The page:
Jazz concert promotes two nonprofits

Performance will benefit Stage 33 and WOOL

BELLOWS FALLS — On Sunday, Sept. 23, Stage 33 Live, in conjunction with WOOL-FM, presents an afternoon of world-class jazz, including a workshop and concert, with guitarists Draa Hobbs and John Stowell.

The event takes place at Stage 33 Live at 33 Bridge St., and ticket sales benefit the venue and the radio station, two nonprofit community arts organizations serving the greater Bellows Falls area.

Stowell will lead a workshop at 2:30 p.m. for guitarists seeking to develop their improvisational skills. Topics covered include melodic and harmonic minor modes, triads, voicings, and comping, and attendees will receive follow-up materials.

Following the workshop at 4 p.m., Hobbs and Stowell will perform as a duo, playing jazz standards and classic compositions by Duke Ellington, Billy Strayhorn, Dave Brubeck, and others.

Hobbs grew up in Chicago and has made his home in Southern Vermont since 1980, where he teaches music at the Vermont Jazz Center and The Putney School.

He studied with artists such as Jimmy Raney, Attila Zoller, Gene Bertoncini, and Peter Lietch. Hobbs has enjoyed an active life performing in New York City, Burlington, Maine, and points in between for the past 30 years and has shared the stage with many notable musicians including Don Friedman, Ron McClure, Eliot Zigmund, and Vic Juris.

Stowell, based on the West Coast, was influenced as much by pianists and horn players as by guitar players, and he has an original take on harmony, chords, and improvisation. He has taught internationally for over 40 years in many educational settings.

A win-win for the arts

Hobbs told The Commons, “John and I are both into working with arts organizations in a mutually beneficial manner [...] It's a way for us to get our names out to the public, while also hopefully raising the profile of the organization. Being a world class player, John Stowell can help create a 'buzz' for future WOOL/Stage 33 performances.”

Stage 33 Live, a nonprofit arts organization founded in early 2018, features regional performers and presenters offering music, theater, performance, academic, and spoken-word events.

All shows take place on a stage in the main room of 33 Bridge St., and events are recorded and mixed for broadcast on WOOL and Falls Area Community Television (FACT TV), and for on-demand viewing at

Black Sheep Radio WOOL-FM is a community-supported, nonprofit radio station with studios in Bellows Falls. Founded as a licensed, low-power FM station in 2001, WOOL received its full-power Non-Commercial Educational license from the Federal Communications Commission in 2014.

The station airs no commercials and is fully supported by memberships, contributions, and underwriting. It broadcasts at 91.5 FM from a tower atop Mount Kilburn in New Hampshire and streams online.

Although Black Sheep Radio is entirely run by volunteers, with no paid staff, “our finances continue to be tight,” said William Holtz, board president of Greater Falls Community Broadcasting, the nonprofit “parent” of WOOL.

“Our station space, heat, and internet are donated, but it still costs an additional $25,000 per year to cover broadcast tower and equipment costs, insurance, copyright fees, Pacifica Radio Network licensing fees, and a long list of other incidentals,” Holtz noted.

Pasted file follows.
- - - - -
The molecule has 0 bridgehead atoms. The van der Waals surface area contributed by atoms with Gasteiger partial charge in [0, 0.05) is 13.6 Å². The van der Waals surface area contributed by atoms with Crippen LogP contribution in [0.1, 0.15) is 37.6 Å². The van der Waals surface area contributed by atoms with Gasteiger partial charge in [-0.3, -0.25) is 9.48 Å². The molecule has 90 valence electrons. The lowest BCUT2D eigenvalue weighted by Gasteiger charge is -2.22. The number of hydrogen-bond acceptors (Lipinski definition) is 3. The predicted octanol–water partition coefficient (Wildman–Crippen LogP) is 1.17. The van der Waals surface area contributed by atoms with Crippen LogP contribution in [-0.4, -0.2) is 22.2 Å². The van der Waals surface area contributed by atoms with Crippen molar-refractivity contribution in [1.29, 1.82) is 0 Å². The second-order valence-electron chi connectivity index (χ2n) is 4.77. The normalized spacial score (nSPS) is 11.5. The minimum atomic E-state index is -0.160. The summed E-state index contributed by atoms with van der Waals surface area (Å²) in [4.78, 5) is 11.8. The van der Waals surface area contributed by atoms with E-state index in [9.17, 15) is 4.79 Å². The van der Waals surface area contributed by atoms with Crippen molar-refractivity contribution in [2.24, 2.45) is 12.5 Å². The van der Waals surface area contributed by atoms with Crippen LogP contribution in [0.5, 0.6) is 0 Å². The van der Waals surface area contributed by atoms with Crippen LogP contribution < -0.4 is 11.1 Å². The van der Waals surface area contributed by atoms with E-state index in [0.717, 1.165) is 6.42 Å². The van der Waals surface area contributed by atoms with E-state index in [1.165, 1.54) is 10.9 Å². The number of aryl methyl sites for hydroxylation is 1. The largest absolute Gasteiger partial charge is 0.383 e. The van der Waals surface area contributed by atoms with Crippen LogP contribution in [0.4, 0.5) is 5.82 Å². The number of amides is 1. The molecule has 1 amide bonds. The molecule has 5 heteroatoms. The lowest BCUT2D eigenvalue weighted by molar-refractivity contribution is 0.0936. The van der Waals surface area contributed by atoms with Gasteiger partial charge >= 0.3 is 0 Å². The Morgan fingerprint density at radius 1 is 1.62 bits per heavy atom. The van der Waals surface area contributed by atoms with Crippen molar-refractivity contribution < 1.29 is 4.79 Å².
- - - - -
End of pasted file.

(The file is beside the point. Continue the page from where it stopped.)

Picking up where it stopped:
“Community radio is like democracy. It's not easy and it works best when it's participatory. Black Sheep Radio exists only because of the generous efforts and support of our volunteers, our members, our underwriters, and our community,” Holtz said.

First-time collaboration

This is the first collaboration between the radio station and Stage 33 Live, “which seems a little strange since Stage 33 is, in large, part the spawn of Black Sheep Radio,” said Mark Piepkorn, one of the founding members of Stage 33 Live and a longtime member and volunteer with WOOL.

“We're both in the same building, separated by a wall and a door, but completely independent from each other. But they were our nonprofit fiscal sponsor while we established our own 501(c)(3) [nonprofit certification], and WOOL will be the 'home station' for the Stage 33 Live variety radio program after we've beefed up our documentation library enough to produce a good first season,” Piepkorn noted.

Stage 33 Live has “been getting its audience legs slowly and organically, the way we expected and wanted. What's blown our minds has been the interest and response from musicians - they've been reaching out to us, and it's been getting increasingly surreal in fantastic and unexpected ways,” Piepkorn said.

He described Hobbs and Stowell as “big-deal jazz guys,” and said the relationship started last year, when the musicians were guests on Piepkorn's former WOOL show, “Monsters and Hamsters,” to preview their performance at Main Street Arts. Their interview and live set happened out on the stage rather than in the WOOL studio.

“They sounded great in the room! We talked about the Stage 33 Live thing I was working on, they liked it, and we all thought that doing a proper concert was a great idea. It grew from there,” Piepkorn said.

Piepkorn said Hobbs and Stowell “are total-bananas supporters of live music and community radio. They're not just big talents, they've got big hearts and big brains.”

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